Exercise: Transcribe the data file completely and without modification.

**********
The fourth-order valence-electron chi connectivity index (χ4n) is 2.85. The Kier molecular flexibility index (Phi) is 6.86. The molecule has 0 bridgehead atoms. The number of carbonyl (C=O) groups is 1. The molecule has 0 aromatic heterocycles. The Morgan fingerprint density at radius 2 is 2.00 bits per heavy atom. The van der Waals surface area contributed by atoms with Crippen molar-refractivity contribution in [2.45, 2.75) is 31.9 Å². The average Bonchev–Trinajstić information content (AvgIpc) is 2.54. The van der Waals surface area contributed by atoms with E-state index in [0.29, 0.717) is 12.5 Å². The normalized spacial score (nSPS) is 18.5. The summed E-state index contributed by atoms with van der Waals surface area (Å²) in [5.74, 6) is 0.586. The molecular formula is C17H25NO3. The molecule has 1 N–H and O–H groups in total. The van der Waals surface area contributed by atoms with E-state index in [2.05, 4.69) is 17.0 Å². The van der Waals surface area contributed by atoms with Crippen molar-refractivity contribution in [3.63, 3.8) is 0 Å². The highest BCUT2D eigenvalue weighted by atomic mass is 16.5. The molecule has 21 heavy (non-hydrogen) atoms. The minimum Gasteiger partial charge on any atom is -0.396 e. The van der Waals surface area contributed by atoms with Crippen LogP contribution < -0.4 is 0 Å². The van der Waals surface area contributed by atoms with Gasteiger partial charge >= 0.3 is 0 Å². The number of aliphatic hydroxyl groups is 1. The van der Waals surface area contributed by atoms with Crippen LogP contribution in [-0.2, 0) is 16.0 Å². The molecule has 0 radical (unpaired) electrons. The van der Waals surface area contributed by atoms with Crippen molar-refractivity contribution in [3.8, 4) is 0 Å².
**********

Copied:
The fourth-order valence-electron chi connectivity index (χ4n) is 2.85. The Kier molecular flexibility index (Phi) is 6.86. The molecule has 0 bridgehead atoms. The number of carbonyl (C=O) groups is 1. The molecule has 0 aromatic heterocycles. The Morgan fingerprint density at radius 2 is 2.00 bits per heavy atom. The van der Waals surface area contributed by atoms with Crippen molar-refractivity contribution in [2.45, 2.75) is 31.9 Å². The average Bonchev–Trinajstić information content (AvgIpc) is 2.54. The van der Waals surface area contributed by atoms with E-state index in [0.29, 0.717) is 12.5 Å². The normalized spacial score (nSPS) is 18.5. The summed E-state index contributed by atoms with van der Waals surface area (Å²) in [5.74, 6) is 0.586. The molecular formula is C17H25NO3. The molecule has 1 N–H and O–H groups in total. The van der Waals surface area contributed by atoms with E-state index in [2.05, 4.69) is 17.0 Å². The van der Waals surface area contributed by atoms with Crippen molar-refractivity contribution in [3.63, 3.8) is 0 Å². The highest BCUT2D eigenvalue weighted by atomic mass is 16.5. The molecule has 21 heavy (non-hydrogen) atoms. The minimum Gasteiger partial charge on any atom is -0.396 e. The van der Waals surface area contributed by atoms with Crippen LogP contribution < -0.4 is 0 Å². The van der Waals surface area contributed by atoms with Gasteiger partial charge >= 0.3 is 0 Å². The number of aliphatic hydroxyl groups is 1. The van der Waals surface area contributed by atoms with Crippen LogP contribution in [-0.2, 0) is 16.0 Å². The molecule has 0 radical (unpaired) electrons. The van der Waals surface area contributed by atoms with Crippen molar-refractivity contribution in [3.8, 4) is 0 Å².